I'll be on Larry Kelp's show on KPFA (94.1 on your FM dial or http://www.kpfa.org/listen/ tomorrow night (Wedneday) at ten. Since tomorrow is St. Patrick's Day, you'll hear my mother's two "Irish" songs, “Nancy Newman of Liberty Hall” and “The Little Land.” She died on St. Pat's day thirty-two years ago. I intend to learn those two songs before we go to Ireland this summer with Anne Feeney.
I asked Si Kahn if I could announce my show at his show a week ago Sunday night at the Freight and he graciously asked me to sing three or four songs. So at the beginning of the second set I first sang two a capella and then one with the uke. I had a terrible time tuning the uke, even though I have found a tuner small enough to stick on it. It’s hard to tune and talk at the same time, which I was trying to do, introducing the song (I Think of a Dragon) and even resorting to telling a knock-knock joke. My guitar stays in tune better and I’m used to tuning it so I don’t usually have to tell tuning jokes. So I sat down feeling like a miserable failure, nobody would want to come to my show from this crowd (which was a small one, it being Sunday night AND the Oscars). That lasted for about two songs and then I got into Si’s songs, and after the show a woman I’ve never met came up to say she LOVED my first song, (This Is Your Ground), where can she find it recorded? I promised to send her an mp3, a bit of modern technology I just love. So then I felt better. And it occurred to me that instruments may need a little entertainment to distract them while their strings are being stretched, and the jokes do that.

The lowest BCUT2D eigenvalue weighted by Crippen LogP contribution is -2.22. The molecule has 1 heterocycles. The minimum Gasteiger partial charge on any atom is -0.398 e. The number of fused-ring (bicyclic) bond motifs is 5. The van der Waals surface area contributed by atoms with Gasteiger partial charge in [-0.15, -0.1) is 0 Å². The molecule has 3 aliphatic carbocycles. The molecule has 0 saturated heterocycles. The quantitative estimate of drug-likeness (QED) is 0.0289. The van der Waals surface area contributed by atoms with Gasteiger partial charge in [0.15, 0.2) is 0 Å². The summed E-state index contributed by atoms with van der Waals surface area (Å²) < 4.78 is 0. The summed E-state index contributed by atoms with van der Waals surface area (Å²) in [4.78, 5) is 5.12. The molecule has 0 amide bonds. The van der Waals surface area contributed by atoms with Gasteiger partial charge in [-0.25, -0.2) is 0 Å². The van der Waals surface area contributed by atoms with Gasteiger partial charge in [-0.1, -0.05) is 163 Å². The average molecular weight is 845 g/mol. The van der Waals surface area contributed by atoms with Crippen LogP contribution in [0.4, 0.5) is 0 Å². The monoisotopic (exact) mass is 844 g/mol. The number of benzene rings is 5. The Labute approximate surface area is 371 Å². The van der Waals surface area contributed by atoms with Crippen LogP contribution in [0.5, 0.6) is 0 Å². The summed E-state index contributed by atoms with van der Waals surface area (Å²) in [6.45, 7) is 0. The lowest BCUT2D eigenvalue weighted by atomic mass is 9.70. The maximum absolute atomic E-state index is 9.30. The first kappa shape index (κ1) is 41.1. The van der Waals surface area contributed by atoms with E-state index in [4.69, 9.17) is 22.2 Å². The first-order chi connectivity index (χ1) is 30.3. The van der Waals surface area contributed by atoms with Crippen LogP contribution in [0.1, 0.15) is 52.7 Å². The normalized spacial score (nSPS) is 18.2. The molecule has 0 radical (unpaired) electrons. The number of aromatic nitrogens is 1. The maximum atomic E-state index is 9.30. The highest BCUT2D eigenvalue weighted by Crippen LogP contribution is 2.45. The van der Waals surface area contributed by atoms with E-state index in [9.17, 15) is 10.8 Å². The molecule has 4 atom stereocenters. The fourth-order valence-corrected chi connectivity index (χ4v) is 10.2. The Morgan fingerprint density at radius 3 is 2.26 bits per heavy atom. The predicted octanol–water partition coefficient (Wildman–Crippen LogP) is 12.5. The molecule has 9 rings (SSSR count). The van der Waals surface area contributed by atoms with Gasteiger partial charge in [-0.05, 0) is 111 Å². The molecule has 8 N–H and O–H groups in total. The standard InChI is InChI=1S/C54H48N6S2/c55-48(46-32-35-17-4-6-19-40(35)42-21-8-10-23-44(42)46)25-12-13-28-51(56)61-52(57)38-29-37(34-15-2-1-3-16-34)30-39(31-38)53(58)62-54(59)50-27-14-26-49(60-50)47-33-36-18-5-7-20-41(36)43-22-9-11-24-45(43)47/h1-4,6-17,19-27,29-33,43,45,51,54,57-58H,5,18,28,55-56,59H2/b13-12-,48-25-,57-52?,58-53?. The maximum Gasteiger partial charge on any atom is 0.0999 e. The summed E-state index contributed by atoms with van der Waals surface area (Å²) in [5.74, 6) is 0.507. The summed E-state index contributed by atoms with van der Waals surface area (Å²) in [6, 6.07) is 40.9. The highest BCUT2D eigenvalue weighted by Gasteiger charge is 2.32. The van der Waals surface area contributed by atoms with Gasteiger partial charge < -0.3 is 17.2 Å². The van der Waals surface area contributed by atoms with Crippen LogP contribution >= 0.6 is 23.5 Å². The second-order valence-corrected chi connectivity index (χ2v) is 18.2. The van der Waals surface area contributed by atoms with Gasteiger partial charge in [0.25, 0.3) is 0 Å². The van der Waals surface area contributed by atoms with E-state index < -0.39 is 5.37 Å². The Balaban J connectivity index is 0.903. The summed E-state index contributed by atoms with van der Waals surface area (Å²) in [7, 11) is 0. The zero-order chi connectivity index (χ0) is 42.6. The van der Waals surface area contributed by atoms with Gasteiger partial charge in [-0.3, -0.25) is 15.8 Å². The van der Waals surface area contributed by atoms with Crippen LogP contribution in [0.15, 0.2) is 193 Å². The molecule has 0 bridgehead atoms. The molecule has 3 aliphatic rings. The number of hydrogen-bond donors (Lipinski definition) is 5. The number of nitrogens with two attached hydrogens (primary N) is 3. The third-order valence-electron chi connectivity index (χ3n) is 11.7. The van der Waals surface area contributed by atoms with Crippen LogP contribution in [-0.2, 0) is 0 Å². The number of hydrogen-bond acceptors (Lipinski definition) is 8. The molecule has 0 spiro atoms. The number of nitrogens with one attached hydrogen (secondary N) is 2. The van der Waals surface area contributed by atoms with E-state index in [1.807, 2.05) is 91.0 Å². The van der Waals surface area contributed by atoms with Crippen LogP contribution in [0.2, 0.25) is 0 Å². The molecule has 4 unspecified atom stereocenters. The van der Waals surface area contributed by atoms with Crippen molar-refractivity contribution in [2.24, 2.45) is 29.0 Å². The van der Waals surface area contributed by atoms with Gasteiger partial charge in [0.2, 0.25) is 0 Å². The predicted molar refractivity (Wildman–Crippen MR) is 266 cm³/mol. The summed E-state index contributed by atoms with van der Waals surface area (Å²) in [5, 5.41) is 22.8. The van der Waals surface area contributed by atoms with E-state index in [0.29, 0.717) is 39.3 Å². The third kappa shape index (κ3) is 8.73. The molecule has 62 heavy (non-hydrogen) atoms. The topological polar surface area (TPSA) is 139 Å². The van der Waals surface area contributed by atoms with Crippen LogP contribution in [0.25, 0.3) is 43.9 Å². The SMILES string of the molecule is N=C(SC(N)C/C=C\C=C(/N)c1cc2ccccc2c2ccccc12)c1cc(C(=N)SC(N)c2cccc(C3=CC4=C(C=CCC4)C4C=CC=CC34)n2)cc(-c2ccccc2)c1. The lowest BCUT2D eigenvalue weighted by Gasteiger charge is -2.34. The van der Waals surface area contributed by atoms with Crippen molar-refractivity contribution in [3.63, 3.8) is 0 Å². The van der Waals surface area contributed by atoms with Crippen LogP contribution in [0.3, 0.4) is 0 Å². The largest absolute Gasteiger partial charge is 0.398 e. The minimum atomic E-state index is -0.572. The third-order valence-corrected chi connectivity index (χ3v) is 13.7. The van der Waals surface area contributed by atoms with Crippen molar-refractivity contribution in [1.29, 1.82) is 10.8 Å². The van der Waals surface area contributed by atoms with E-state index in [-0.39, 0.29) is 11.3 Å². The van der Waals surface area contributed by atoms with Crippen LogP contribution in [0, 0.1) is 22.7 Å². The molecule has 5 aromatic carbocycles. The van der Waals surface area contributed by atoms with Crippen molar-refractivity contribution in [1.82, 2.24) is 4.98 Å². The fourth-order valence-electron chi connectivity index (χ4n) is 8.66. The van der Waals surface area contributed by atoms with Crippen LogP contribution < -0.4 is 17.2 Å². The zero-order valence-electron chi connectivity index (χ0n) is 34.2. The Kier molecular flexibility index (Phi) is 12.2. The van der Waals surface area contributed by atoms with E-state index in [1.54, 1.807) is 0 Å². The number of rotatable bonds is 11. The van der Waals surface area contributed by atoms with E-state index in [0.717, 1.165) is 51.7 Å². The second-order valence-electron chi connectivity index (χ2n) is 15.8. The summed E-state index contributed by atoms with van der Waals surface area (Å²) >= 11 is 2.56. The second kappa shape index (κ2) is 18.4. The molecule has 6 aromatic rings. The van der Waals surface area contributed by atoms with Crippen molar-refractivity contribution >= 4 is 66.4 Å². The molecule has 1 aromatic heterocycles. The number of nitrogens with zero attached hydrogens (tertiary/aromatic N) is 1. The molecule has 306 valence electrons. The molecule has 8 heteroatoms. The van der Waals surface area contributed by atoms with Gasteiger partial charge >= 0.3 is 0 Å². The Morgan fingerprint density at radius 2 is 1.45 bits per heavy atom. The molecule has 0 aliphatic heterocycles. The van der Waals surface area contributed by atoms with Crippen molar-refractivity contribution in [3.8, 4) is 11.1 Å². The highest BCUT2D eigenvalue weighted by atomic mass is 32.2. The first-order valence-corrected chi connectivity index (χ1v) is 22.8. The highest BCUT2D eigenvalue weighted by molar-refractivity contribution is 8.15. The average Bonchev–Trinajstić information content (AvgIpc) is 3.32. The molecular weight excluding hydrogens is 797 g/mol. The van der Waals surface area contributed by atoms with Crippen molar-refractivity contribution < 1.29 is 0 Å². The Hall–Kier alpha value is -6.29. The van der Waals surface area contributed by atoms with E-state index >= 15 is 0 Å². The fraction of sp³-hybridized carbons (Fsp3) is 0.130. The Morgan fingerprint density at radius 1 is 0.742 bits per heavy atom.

Si read a humdinger of a story out of his new book, Creative Community Organizing: A Guide for Rabble-Rousers, Activists, and Quiet Lovers of Justice (with forwards by Angela Davis and Jim Hightower). Like Mara Sapon-Shevin’s books, this is my favorite kind of non-fiction book, teaching by telling stories. He started out in the Civil Rights Movement and learned by doing, went on to the Harlan County coal miners’ strike, then founded Grassroots Organizing which helps small community groups become more effective. They are now focussing on the privatization of prisons.  Si’s editor called the book a political memoir, and I read my memoir group the story Si read us. It’s about an old woman, born into slavery, being taken by civil rights workers to register to vote for the first time. It seemed the right thing for International Women’s Day.
Meanwhile, I’m getting lots of exercise putting up flyers all over Berkeley. Also finding restaurants I didn’t know about. You see more on foot than driving by. A woman I’ve never met stopped me on the street to ask if I had my picture up in the Berkeley Bowl. I said, “Possibly...” (I didn’t put one up there, but I was thinking maybe Claudia did.)
She said “With an adorable dog.”
I said “YES!”
                                   Photo by Claudia Morrow
©2010 by Nancy Schimmel
This CD, Malvina Reynolds, has a bunch of bonus tracks, including “Nancy Newman of Liberty Hall” about my second cousin organizing her fellow workers in a Dublin, Ireland pizza parlor.
Tuesday, March 16, 2010